If you can’t identify where it is because you’re solely focused on the work product, it’s a good sign you’ve set an unachievable, and moreover business-sabotaging, goal of creating a faultless capstone that will never need to be touched again.
Do you really want to create artefacts that become antiquated the minute they're launched? Isn't it more exciting to design magnetic, ever-evolving entities?
Here’s another good indicator your perfectionism is holding you back from reaching your long game. Take a look back at the reality check we did in the previous article from this series. How much progress have you made towards changing the most broken area of your agency?
If you’re still trying to “craft” the right strategy, chances are high you’ve allowed your perfectionism to bring along its ugly cousin, procrastination. Clinging to the notion you just need to wait for the right moment to change up your process means you aren’t adding value for your agency, and in turn, not for your clients either.
Great, so you’re standing face to face with your perfectionist complex. What now?
If you can accept that “perfectionism is just a snobbish word for fear,” there are a few steps you can take to shift your standards to a healthier, growth-enabling approach.
The most likely reason you haven’t taken the first step towards tackling your big beast of a problem is the fear your team or, worse, your clients will catch a whiff that not everything is right as rain in your agency. You can already envision them fleeing, like rats from a sinking ship.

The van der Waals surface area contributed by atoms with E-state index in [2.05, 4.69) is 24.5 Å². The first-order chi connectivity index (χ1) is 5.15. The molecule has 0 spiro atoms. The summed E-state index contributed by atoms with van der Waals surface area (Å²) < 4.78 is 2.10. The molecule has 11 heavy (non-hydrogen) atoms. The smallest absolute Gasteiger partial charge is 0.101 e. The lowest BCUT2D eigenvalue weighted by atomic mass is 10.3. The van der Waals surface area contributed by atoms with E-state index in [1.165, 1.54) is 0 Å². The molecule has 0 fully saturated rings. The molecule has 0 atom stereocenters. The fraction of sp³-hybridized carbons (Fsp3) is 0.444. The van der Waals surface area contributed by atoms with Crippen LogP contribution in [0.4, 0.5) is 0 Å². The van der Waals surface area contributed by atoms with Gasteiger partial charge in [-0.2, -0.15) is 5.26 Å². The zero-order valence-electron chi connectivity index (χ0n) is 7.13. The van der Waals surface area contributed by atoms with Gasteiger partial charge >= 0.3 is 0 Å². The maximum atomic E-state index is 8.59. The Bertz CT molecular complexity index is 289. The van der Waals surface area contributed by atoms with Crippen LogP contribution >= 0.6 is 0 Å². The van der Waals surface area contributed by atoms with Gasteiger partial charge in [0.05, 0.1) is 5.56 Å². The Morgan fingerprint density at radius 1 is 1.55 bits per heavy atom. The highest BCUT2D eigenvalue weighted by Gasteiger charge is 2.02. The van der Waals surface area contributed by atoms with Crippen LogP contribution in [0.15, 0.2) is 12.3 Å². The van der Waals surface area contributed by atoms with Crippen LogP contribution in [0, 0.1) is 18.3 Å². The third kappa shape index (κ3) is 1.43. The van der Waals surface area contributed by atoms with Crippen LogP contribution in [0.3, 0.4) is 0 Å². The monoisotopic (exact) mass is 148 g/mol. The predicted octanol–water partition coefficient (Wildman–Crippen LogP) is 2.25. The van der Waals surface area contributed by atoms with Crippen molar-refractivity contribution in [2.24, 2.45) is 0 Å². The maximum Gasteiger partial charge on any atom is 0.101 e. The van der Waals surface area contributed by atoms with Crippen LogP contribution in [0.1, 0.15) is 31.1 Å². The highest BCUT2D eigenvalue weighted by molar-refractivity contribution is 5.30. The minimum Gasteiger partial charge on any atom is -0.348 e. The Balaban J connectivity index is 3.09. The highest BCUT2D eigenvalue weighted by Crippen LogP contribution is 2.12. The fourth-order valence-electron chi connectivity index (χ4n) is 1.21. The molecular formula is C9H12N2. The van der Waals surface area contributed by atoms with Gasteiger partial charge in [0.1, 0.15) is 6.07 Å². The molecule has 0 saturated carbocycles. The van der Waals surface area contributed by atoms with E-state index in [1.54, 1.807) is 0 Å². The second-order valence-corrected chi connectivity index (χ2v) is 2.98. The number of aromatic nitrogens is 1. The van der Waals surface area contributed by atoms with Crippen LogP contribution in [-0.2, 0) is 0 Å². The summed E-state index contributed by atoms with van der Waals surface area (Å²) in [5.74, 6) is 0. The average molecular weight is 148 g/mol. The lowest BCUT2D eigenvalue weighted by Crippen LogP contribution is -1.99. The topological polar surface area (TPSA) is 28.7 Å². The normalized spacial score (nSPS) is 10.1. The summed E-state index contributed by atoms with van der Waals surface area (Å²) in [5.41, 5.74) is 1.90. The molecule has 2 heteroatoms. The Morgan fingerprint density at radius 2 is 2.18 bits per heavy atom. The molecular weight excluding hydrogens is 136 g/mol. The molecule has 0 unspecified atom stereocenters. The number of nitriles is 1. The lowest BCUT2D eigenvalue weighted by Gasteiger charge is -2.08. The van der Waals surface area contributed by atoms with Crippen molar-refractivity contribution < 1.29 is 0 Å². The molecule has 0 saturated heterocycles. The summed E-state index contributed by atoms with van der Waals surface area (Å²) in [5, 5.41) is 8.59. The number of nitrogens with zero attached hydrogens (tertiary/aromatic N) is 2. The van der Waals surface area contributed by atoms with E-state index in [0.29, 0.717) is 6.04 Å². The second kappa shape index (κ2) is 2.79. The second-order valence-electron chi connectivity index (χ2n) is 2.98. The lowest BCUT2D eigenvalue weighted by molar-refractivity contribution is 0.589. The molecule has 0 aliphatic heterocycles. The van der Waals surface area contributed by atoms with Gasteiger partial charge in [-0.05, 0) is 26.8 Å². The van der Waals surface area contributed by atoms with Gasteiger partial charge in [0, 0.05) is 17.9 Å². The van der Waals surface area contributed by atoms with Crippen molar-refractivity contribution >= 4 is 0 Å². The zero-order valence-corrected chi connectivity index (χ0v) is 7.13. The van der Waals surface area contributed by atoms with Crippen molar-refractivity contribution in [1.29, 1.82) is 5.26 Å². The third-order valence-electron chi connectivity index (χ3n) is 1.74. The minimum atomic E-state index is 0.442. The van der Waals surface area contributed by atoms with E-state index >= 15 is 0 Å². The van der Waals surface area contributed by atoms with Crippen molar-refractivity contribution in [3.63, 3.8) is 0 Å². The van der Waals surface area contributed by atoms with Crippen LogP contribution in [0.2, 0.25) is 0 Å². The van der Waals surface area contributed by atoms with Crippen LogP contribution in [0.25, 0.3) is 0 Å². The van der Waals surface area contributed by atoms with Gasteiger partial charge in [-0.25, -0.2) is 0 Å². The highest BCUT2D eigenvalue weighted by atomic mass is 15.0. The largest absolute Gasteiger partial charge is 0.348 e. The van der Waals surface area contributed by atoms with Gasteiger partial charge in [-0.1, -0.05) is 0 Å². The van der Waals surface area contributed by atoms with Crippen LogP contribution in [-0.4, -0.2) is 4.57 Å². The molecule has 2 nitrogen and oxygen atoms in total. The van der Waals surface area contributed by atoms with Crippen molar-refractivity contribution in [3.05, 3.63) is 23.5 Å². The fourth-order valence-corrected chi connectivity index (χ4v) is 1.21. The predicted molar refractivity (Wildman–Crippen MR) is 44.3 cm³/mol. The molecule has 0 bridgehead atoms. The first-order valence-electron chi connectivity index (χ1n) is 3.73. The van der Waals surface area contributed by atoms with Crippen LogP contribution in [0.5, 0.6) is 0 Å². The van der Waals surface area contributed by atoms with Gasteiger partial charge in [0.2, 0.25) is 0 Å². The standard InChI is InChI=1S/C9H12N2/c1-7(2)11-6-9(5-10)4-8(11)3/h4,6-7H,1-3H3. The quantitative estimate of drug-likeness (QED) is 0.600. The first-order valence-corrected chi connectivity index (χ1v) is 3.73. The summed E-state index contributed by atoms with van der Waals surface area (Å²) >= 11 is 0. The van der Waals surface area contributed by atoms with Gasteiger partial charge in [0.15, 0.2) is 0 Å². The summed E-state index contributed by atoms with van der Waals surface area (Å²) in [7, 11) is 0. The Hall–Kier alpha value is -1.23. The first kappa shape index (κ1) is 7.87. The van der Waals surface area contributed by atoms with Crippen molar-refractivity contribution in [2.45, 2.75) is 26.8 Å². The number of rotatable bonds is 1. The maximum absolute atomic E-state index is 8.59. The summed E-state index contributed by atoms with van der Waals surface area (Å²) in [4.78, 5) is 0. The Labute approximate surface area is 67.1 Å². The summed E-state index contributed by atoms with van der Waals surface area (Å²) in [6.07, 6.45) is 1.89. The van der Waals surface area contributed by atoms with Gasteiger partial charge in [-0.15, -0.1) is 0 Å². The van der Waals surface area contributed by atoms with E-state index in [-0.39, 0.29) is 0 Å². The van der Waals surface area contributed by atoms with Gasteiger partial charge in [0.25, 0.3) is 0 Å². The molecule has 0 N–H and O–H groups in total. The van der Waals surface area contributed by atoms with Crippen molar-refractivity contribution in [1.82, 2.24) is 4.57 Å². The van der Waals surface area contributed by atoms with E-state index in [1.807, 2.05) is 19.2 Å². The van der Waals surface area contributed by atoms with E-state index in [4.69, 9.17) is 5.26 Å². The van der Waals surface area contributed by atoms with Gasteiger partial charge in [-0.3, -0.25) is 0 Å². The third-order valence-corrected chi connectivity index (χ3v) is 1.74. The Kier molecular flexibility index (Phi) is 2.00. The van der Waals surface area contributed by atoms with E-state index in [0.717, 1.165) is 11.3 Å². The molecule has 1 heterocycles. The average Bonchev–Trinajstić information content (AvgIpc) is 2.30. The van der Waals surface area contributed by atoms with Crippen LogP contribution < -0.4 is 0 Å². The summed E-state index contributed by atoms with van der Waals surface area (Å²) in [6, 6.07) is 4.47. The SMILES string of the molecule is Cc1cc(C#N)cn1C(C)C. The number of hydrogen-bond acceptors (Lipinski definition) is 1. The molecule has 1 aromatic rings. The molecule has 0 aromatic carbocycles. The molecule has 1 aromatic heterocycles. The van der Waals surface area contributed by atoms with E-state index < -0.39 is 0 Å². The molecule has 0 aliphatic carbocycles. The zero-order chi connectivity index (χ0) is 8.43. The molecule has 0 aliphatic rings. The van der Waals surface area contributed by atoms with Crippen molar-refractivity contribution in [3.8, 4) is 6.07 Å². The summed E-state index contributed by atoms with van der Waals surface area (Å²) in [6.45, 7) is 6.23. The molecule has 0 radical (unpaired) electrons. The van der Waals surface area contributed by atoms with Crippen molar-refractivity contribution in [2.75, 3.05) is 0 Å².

But, the one missing the boat is you. Time and again, clients cite an agency’s lack of innovation and ability to adopt new technologies and practices as reason for leaving.
Just as MJ wasn’t born with a perfect jump shot, your process will take effort to reach a mastery level.
What’s more, that endeavour can potentially provide better value than the shiny product at the end. Artist and designer Ralph Ammer sums this beautifully “To watch an athlete perform flawlessly is nice, but to watch him fight the odds is exciting.”
That’s not to say you have to put all your trials and tribulations on full display. Instead, by communicating that you’re changing things up so you can deliver exceptional work, you will attract more collaborators, colleagues, clients, and ultimately, more compliments your inner stickler so craves.
When you define the only acceptable result as perfection, you’ve automatically severely restricted the chance of coming up with a genuinely creative and original solution. You have also placed yourself at the center of the solution, clouding your ability to consider what will create the most value for the client.
For most perfectionists, there is almost never a point where they believe they have created the perfect thing. Instead, they keep mussing and fussing over their work, often missing deadlines and pushing projects way over budget.